Marie Clotilde (d. 1794)

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Marie Clotilde (d. 1794)

Saint . Died in 1794; her feast day is October 23.

Caught in the upheaval of the French Revolution, Marie Clotilde, mother superior of an Ursuline convent at Valenciennes, became a political and religious martyr, as did the 32 sisters under her supervision. In August 1792, the Ursulines were ordered by municipal officials to vacate their convent, at which time they were also deprived of their teaching rights. By September 17 of that year, all but five of the sisters (left behind due to illness) were furnished with passports and taken to the Belgian city of Mons by carriage. They remained there until November of the following year when they returned to Valenciennes, now occupied by the Austrians. Permitted back into the convent, with their teaching rights restored, the order flourished for a short time, even taking in three dispossessed nuns—two Brigittines and a Poor Clare. However, when the French liberated Valenciennes in August 1794, the nuns were numbered among those suspected of sympathizing with the former regime and were imprisoned in their convent. While two-thirds escaped, 11 others, including Marie Clotilde and three who also became saints, Marie Claire, Marie Anne , and Marie Rose , were sentenced to die by hanging. They were executed in the marketplace in two groups, on October 17 and 23, 1794. All mounted the scaffold with the courage of the faithful, declaring that they were happy to have returned to Valenciennes "to teach the Catholic, apostolic, and Roman religion."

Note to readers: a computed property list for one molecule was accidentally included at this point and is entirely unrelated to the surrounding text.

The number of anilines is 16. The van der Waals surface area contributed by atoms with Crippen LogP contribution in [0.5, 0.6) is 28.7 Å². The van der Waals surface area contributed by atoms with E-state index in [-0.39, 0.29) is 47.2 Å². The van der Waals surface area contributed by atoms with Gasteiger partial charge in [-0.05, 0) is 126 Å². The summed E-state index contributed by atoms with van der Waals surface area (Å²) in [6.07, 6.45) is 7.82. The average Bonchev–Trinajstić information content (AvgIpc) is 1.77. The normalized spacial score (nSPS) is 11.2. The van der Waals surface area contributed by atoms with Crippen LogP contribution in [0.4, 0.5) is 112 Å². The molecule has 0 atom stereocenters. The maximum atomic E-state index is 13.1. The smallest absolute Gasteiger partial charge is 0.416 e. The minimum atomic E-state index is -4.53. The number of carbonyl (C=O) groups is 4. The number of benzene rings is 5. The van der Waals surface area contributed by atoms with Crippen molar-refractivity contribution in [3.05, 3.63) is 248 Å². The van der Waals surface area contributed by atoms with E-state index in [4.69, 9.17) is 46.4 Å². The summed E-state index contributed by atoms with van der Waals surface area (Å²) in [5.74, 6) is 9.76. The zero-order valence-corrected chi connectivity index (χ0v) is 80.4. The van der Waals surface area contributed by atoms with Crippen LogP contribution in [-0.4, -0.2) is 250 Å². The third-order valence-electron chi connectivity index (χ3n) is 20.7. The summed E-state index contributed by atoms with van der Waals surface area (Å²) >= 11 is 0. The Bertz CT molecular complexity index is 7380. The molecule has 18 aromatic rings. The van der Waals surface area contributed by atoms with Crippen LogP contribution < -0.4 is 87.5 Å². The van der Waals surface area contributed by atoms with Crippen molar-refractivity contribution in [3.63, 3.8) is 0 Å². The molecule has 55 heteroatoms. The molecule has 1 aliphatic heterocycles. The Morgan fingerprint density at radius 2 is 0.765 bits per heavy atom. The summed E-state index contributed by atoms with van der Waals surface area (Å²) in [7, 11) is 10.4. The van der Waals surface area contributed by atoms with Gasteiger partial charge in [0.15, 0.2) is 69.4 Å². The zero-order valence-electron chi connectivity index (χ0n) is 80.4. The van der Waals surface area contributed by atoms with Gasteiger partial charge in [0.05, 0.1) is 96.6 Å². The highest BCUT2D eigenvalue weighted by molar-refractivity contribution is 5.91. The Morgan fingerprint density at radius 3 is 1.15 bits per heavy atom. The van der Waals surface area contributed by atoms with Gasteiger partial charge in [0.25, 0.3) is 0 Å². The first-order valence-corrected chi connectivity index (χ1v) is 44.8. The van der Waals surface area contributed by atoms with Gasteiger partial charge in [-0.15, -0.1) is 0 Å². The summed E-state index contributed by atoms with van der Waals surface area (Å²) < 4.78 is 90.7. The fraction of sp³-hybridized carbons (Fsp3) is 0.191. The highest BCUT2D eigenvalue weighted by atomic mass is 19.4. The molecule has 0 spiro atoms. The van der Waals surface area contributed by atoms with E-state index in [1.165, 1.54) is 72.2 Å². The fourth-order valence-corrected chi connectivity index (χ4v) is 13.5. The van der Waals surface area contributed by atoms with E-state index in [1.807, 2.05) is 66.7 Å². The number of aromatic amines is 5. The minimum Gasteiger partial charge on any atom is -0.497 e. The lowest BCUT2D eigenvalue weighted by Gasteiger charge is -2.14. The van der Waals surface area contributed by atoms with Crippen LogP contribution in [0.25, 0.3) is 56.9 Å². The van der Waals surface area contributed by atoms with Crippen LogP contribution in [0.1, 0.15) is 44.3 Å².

Barbara Morgan , Melrose, Massachusetts

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